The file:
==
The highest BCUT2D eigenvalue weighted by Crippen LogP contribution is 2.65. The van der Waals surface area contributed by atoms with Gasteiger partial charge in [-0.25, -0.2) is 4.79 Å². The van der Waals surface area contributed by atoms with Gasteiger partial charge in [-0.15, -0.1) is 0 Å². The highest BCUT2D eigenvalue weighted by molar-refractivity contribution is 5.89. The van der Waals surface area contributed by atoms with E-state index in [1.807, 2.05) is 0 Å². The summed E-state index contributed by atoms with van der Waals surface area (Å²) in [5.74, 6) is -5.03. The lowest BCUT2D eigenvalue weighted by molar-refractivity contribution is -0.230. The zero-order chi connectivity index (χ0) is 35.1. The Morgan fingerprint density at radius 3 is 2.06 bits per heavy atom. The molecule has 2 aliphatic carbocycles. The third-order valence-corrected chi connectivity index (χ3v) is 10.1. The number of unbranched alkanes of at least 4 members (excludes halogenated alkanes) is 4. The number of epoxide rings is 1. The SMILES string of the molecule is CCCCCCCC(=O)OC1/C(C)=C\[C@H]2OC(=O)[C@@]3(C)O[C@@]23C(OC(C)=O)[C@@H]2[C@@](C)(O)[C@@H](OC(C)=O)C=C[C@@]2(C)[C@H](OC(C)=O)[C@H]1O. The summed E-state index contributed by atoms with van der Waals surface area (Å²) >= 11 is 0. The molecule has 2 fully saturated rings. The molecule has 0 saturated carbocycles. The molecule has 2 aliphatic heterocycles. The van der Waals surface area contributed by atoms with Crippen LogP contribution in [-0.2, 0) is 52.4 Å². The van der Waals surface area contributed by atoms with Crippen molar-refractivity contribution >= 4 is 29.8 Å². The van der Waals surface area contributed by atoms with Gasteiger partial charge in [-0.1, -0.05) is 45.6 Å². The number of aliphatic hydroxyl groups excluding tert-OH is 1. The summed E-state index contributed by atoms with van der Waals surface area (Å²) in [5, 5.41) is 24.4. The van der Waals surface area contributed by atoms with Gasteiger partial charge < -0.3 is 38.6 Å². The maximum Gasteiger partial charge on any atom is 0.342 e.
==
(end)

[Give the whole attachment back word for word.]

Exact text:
The highest BCUT2D eigenvalue weighted by Crippen LogP contribution is 2.65. The van der Waals surface area contributed by atoms with Gasteiger partial charge in [-0.25, -0.2) is 4.79 Å². The van der Waals surface area contributed by atoms with Gasteiger partial charge in [-0.15, -0.1) is 0 Å². The highest BCUT2D eigenvalue weighted by molar-refractivity contribution is 5.89. The van der Waals surface area contributed by atoms with E-state index in [1.807, 2.05) is 0 Å². The summed E-state index contributed by atoms with van der Waals surface area (Å²) in [5.74, 6) is -5.03. The lowest BCUT2D eigenvalue weighted by molar-refractivity contribution is -0.230. The zero-order chi connectivity index (χ0) is 35.1. The Morgan fingerprint density at radius 3 is 2.06 bits per heavy atom. The molecule has 2 aliphatic carbocycles. The third-order valence-corrected chi connectivity index (χ3v) is 10.1. The number of unbranched alkanes of at least 4 members (excludes halogenated alkanes) is 4. The number of epoxide rings is 1. The SMILES string of the molecule is CCCCCCCC(=O)OC1/C(C)=C\[C@H]2OC(=O)[C@@]3(C)O[C@@]23C(OC(C)=O)[C@@H]2[C@@](C)(O)[C@@H](OC(C)=O)C=C[C@@]2(C)[C@H](OC(C)=O)[C@H]1O. The summed E-state index contributed by atoms with van der Waals surface area (Å²) >= 11 is 0. The molecule has 2 fully saturated rings. The molecule has 0 saturated carbocycles. The molecule has 2 aliphatic heterocycles. The van der Waals surface area contributed by atoms with Crippen LogP contribution in [-0.2, 0) is 52.4 Å². The van der Waals surface area contributed by atoms with Crippen molar-refractivity contribution >= 4 is 29.8 Å². The van der Waals surface area contributed by atoms with Gasteiger partial charge in [-0.1, -0.05) is 45.6 Å². The number of aliphatic hydroxyl groups excluding tert-OH is 1. The summed E-state index contributed by atoms with van der Waals surface area (Å²) in [5, 5.41) is 24.4. The van der Waals surface area contributed by atoms with Gasteiger partial charge < -0.3 is 38.6 Å². The maximum Gasteiger partial charge on any atom is 0.342 e.